The 4 Main Stages Of Negotiating a Purchase Offer

When you’re selling your business the main goal is to receive as many purchase offers in the price range you had in mind when you first put your business on the market. Here’s how to make sure you choose and negotiate the best deal for all concerned…

1. Obtain a Letter of Intent

Letter of IntentFirst and foremost the thing you should be aiming for when presenting your business to buyers is to prompt a purchase offer. In the end you want buyers to put their intentions in writing and that means giving you a letter of intent (LOI) to buy your business.

When this happens you’re going to want to review each one and see how it matches up with your own expectations and goals.

If you’re working with a broker then they will receive the LOI and if not then it will come straight to you.

In many cases the offer first comes in the form of a phone call. When this happens DON’T start talking price, terms or enter into any form of negotiation. This often happens and can cause issues. Instead ask the buyer to put their offer and intentions in writing so you can read through them with your advisor team (even if that’s your spouse!).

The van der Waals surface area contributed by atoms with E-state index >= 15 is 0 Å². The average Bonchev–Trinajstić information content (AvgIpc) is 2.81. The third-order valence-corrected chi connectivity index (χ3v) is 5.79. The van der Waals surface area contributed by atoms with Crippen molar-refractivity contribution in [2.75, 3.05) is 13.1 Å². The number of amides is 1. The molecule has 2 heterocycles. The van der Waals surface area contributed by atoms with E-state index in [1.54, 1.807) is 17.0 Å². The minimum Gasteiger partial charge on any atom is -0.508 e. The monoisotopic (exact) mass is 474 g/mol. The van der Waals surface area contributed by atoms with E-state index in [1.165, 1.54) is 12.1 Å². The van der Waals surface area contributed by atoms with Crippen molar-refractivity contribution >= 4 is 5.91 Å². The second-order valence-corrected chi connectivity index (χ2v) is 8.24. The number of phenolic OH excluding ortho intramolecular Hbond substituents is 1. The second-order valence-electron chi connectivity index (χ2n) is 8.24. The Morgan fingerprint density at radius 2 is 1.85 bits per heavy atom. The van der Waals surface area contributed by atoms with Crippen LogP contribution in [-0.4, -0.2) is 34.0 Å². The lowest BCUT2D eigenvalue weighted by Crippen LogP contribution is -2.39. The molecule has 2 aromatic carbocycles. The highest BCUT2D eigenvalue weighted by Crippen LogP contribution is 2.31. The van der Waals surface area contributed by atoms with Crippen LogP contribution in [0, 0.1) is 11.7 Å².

Remember the LOI isn’t a legal document nor is it binding. But it should lay out clearly how the buyer intends to purchase the business in terms of financial structuring, terms and purchase conditions.

2. Review the Purchase Offer

MeetingI can assure you that most people are very excited to receive an offer to buy their business but this isn’t the time to start popping the champagne corks (well not just yet!).